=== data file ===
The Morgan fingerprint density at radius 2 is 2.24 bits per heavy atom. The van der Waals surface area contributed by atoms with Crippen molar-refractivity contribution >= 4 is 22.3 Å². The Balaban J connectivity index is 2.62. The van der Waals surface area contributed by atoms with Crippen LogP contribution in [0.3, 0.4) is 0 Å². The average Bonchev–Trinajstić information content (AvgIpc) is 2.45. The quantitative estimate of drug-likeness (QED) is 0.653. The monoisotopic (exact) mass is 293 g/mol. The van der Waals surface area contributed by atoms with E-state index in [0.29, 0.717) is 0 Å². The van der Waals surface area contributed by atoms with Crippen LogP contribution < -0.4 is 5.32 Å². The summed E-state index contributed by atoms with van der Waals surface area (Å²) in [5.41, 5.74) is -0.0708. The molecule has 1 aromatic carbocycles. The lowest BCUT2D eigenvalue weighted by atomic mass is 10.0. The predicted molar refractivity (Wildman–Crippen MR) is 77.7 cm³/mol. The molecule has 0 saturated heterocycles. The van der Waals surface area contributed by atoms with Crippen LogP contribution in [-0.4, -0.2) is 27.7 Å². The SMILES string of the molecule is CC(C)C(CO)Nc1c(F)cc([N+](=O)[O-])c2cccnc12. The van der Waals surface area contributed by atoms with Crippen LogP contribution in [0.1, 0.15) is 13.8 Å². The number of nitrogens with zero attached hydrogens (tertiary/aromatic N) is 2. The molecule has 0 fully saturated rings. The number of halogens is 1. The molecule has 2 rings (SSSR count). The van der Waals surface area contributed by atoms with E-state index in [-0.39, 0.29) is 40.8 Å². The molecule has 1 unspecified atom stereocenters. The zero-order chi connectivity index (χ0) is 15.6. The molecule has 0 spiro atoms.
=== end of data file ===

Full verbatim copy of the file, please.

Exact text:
The Morgan fingerprint density at radius 2 is 2.24 bits per heavy atom. The van der Waals surface area contributed by atoms with Crippen molar-refractivity contribution >= 4 is 22.3 Å². The Balaban J connectivity index is 2.62. The van der Waals surface area contributed by atoms with Crippen LogP contribution in [0.3, 0.4) is 0 Å². The average Bonchev–Trinajstić information content (AvgIpc) is 2.45. The quantitative estimate of drug-likeness (QED) is 0.653. The monoisotopic (exact) mass is 293 g/mol. The van der Waals surface area contributed by atoms with E-state index in [0.29, 0.717) is 0 Å². The van der Waals surface area contributed by atoms with Crippen LogP contribution < -0.4 is 5.32 Å². The summed E-state index contributed by atoms with van der Waals surface area (Å²) in [5.41, 5.74) is -0.0708. The molecule has 1 aromatic carbocycles. The lowest BCUT2D eigenvalue weighted by atomic mass is 10.0. The predicted molar refractivity (Wildman–Crippen MR) is 77.7 cm³/mol. The molecule has 0 saturated heterocycles. The van der Waals surface area contributed by atoms with Crippen LogP contribution in [-0.4, -0.2) is 27.7 Å². The SMILES string of the molecule is CC(C)C(CO)Nc1c(F)cc([N+](=O)[O-])c2cccnc12. The van der Waals surface area contributed by atoms with Crippen LogP contribution in [0.1, 0.15) is 13.8 Å². The number of nitrogens with zero attached hydrogens (tertiary/aromatic N) is 2. The molecule has 0 fully saturated rings. The number of halogens is 1. The molecule has 2 rings (SSSR count). The van der Waals surface area contributed by atoms with E-state index in [-0.39, 0.29) is 40.8 Å². The molecule has 1 unspecified atom stereocenters. The zero-order chi connectivity index (χ0) is 15.6. The molecule has 0 spiro atoms.